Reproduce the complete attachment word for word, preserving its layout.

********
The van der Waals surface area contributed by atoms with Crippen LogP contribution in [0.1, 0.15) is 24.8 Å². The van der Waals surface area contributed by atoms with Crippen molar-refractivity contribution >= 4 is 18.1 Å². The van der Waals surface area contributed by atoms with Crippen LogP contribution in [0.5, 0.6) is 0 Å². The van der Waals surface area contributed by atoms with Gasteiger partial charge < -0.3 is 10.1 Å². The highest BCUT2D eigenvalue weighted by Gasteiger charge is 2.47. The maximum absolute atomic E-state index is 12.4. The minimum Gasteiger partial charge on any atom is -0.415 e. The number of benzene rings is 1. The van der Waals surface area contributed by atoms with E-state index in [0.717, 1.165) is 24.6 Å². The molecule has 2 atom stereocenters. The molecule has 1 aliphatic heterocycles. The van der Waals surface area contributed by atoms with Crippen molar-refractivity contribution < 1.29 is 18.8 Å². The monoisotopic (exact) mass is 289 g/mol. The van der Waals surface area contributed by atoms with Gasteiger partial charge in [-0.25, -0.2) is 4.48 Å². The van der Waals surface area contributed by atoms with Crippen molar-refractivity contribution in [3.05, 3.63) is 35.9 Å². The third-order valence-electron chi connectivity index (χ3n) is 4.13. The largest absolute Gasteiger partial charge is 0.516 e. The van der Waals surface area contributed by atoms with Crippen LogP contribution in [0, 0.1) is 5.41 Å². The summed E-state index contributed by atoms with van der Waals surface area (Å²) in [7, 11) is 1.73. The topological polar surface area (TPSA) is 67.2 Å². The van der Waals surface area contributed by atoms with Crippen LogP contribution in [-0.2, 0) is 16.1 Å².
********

The van der Waals surface area contributed by atoms with Crippen LogP contribution in [0.1, 0.15) is 24.8 Å². The van der Waals surface area contributed by atoms with Crippen molar-refractivity contribution >= 4 is 18.1 Å². The van der Waals surface area contributed by atoms with Crippen LogP contribution in [0.5, 0.6) is 0 Å². The van der Waals surface area contributed by atoms with Gasteiger partial charge < -0.3 is 10.1 Å². The highest BCUT2D eigenvalue weighted by Gasteiger charge is 2.47. The maximum absolute atomic E-state index is 12.4. The minimum Gasteiger partial charge on any atom is -0.415 e. The number of benzene rings is 1. The van der Waals surface area contributed by atoms with E-state index in [0.717, 1.165) is 24.6 Å². The molecule has 2 atom stereocenters. The molecule has 1 aliphatic heterocycles. The van der Waals surface area contributed by atoms with Crippen molar-refractivity contribution < 1.29 is 18.8 Å². The monoisotopic (exact) mass is 289 g/mol. The van der Waals surface area contributed by atoms with Gasteiger partial charge in [-0.25, -0.2) is 4.48 Å². The van der Waals surface area contributed by atoms with Crippen molar-refractivity contribution in [3.05, 3.63) is 35.9 Å². The third-order valence-electron chi connectivity index (χ3n) is 4.13. The largest absolute Gasteiger partial charge is 0.516 e. The van der Waals surface area contributed by atoms with Crippen LogP contribution in [0, 0.1) is 5.41 Å². The summed E-state index contributed by atoms with van der Waals surface area (Å²) in [7, 11) is 1.73. The topological polar surface area (TPSA) is 67.2 Å². The van der Waals surface area contributed by atoms with Crippen LogP contribution in [-0.2, 0) is 16.1 Å².